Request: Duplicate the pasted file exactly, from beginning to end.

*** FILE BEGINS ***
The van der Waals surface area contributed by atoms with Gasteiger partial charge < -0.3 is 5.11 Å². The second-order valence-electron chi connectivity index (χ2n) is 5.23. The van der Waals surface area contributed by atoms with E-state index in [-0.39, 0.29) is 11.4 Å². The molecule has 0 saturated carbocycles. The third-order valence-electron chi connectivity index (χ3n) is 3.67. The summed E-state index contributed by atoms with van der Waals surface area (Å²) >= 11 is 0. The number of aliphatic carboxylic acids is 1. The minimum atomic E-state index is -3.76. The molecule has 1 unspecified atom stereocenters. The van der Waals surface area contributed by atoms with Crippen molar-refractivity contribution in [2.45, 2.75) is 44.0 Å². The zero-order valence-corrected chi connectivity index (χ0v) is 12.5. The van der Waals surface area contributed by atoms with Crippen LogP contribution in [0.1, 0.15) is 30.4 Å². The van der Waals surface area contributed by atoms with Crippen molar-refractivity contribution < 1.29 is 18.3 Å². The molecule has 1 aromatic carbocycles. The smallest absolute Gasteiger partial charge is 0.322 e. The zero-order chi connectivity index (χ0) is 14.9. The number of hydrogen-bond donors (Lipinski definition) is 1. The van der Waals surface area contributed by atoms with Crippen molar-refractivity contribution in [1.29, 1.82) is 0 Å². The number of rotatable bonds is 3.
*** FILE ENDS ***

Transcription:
The van der Waals surface area contributed by atoms with Gasteiger partial charge < -0.3 is 5.11 Å². The second-order valence-electron chi connectivity index (χ2n) is 5.23. The van der Waals surface area contributed by atoms with E-state index in [-0.39, 0.29) is 11.4 Å². The molecule has 0 saturated carbocycles. The third-order valence-electron chi connectivity index (χ3n) is 3.67. The summed E-state index contributed by atoms with van der Waals surface area (Å²) >= 11 is 0. The number of aliphatic carboxylic acids is 1. The minimum atomic E-state index is -3.76. The molecule has 1 unspecified atom stereocenters. The van der Waals surface area contributed by atoms with Crippen molar-refractivity contribution in [2.45, 2.75) is 44.0 Å². The zero-order valence-corrected chi connectivity index (χ0v) is 12.5. The van der Waals surface area contributed by atoms with Crippen LogP contribution in [0.1, 0.15) is 30.4 Å². The van der Waals surface area contributed by atoms with Crippen molar-refractivity contribution < 1.29 is 18.3 Å². The molecule has 1 aromatic carbocycles. The smallest absolute Gasteiger partial charge is 0.322 e. The zero-order chi connectivity index (χ0) is 14.9. The number of hydrogen-bond donors (Lipinski definition) is 1. The van der Waals surface area contributed by atoms with Crippen molar-refractivity contribution in [1.29, 1.82) is 0 Å². The number of rotatable bonds is 3.